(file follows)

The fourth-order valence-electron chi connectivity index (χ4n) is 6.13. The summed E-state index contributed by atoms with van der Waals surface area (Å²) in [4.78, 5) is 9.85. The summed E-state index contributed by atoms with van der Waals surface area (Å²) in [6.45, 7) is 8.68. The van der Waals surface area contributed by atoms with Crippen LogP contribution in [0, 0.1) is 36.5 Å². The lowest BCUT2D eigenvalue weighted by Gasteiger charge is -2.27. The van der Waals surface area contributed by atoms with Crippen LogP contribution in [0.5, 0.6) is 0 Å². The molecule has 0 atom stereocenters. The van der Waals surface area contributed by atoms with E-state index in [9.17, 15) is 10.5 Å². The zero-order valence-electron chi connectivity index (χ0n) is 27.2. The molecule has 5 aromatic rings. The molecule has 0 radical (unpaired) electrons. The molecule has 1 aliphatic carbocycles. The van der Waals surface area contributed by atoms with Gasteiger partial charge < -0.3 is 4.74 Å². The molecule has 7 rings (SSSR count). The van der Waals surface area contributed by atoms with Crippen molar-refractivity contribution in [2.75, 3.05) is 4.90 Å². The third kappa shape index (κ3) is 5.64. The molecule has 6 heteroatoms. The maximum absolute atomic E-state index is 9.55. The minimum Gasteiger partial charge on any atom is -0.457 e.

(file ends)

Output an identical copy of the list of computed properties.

The fourth-order valence-electron chi connectivity index (χ4n) is 6.13. The summed E-state index contributed by atoms with van der Waals surface area (Å²) in [4.78, 5) is 9.85. The summed E-state index contributed by atoms with van der Waals surface area (Å²) in [6.45, 7) is 8.68. The van der Waals surface area contributed by atoms with Crippen LogP contribution in [0, 0.1) is 36.5 Å². The lowest BCUT2D eigenvalue weighted by Gasteiger charge is -2.27. The van der Waals surface area contributed by atoms with Crippen LogP contribution in [0.5, 0.6) is 0 Å². The molecule has 0 atom stereocenters. The van der Waals surface area contributed by atoms with E-state index in [9.17, 15) is 10.5 Å². The zero-order valence-electron chi connectivity index (χ0n) is 27.2. The molecule has 5 aromatic rings. The molecule has 0 radical (unpaired) electrons. The molecule has 1 aliphatic carbocycles. The van der Waals surface area contributed by atoms with Gasteiger partial charge < -0.3 is 4.74 Å². The molecule has 7 rings (SSSR count). The van der Waals surface area contributed by atoms with Crippen molar-refractivity contribution in [2.75, 3.05) is 4.90 Å². The third kappa shape index (κ3) is 5.64. The molecule has 6 heteroatoms. The maximum absolute atomic E-state index is 9.55. The minimum Gasteiger partial charge on any atom is -0.457 e.